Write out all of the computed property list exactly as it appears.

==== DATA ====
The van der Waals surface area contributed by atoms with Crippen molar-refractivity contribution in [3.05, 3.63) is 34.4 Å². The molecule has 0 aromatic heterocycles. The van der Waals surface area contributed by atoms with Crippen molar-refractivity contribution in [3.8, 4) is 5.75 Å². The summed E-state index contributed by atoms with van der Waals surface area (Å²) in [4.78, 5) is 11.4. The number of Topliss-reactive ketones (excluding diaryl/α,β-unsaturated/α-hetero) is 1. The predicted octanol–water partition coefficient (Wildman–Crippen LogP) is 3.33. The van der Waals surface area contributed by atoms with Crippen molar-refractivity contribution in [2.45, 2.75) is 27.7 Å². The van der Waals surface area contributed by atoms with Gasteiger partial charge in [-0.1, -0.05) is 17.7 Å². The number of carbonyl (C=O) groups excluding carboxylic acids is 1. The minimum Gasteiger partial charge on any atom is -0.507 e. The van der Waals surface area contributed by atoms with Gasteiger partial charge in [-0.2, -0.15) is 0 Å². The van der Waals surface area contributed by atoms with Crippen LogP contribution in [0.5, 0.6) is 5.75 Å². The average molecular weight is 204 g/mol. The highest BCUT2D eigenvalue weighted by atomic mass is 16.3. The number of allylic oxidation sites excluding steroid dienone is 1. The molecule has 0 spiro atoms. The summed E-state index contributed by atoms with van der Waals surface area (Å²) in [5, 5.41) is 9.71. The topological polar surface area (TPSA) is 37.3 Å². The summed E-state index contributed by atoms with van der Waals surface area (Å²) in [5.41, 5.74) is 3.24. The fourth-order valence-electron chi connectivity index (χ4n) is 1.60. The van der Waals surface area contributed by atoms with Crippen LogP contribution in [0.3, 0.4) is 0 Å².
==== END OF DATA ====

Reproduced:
The van der Waals surface area contributed by atoms with Crippen molar-refractivity contribution in [3.05, 3.63) is 34.4 Å². The molecule has 0 aromatic heterocycles. The van der Waals surface area contributed by atoms with Crippen molar-refractivity contribution in [3.8, 4) is 5.75 Å². The summed E-state index contributed by atoms with van der Waals surface area (Å²) in [4.78, 5) is 11.4. The number of Topliss-reactive ketones (excluding diaryl/α,β-unsaturated/α-hetero) is 1. The predicted octanol–water partition coefficient (Wildman–Crippen LogP) is 3.33. The van der Waals surface area contributed by atoms with Crippen molar-refractivity contribution in [2.45, 2.75) is 27.7 Å². The van der Waals surface area contributed by atoms with Gasteiger partial charge in [-0.1, -0.05) is 17.7 Å². The number of carbonyl (C=O) groups excluding carboxylic acids is 1. The minimum Gasteiger partial charge on any atom is -0.507 e. The van der Waals surface area contributed by atoms with Gasteiger partial charge in [-0.2, -0.15) is 0 Å². The van der Waals surface area contributed by atoms with Crippen LogP contribution in [0.5, 0.6) is 5.75 Å². The average molecular weight is 204 g/mol. The highest BCUT2D eigenvalue weighted by atomic mass is 16.3. The number of allylic oxidation sites excluding steroid dienone is 1. The molecule has 0 spiro atoms. The summed E-state index contributed by atoms with van der Waals surface area (Å²) in [5, 5.41) is 9.71. The topological polar surface area (TPSA) is 37.3 Å². The summed E-state index contributed by atoms with van der Waals surface area (Å²) in [5.41, 5.74) is 3.24. The fourth-order valence-electron chi connectivity index (χ4n) is 1.60. The van der Waals surface area contributed by atoms with Crippen LogP contribution in [0.3, 0.4) is 0 Å².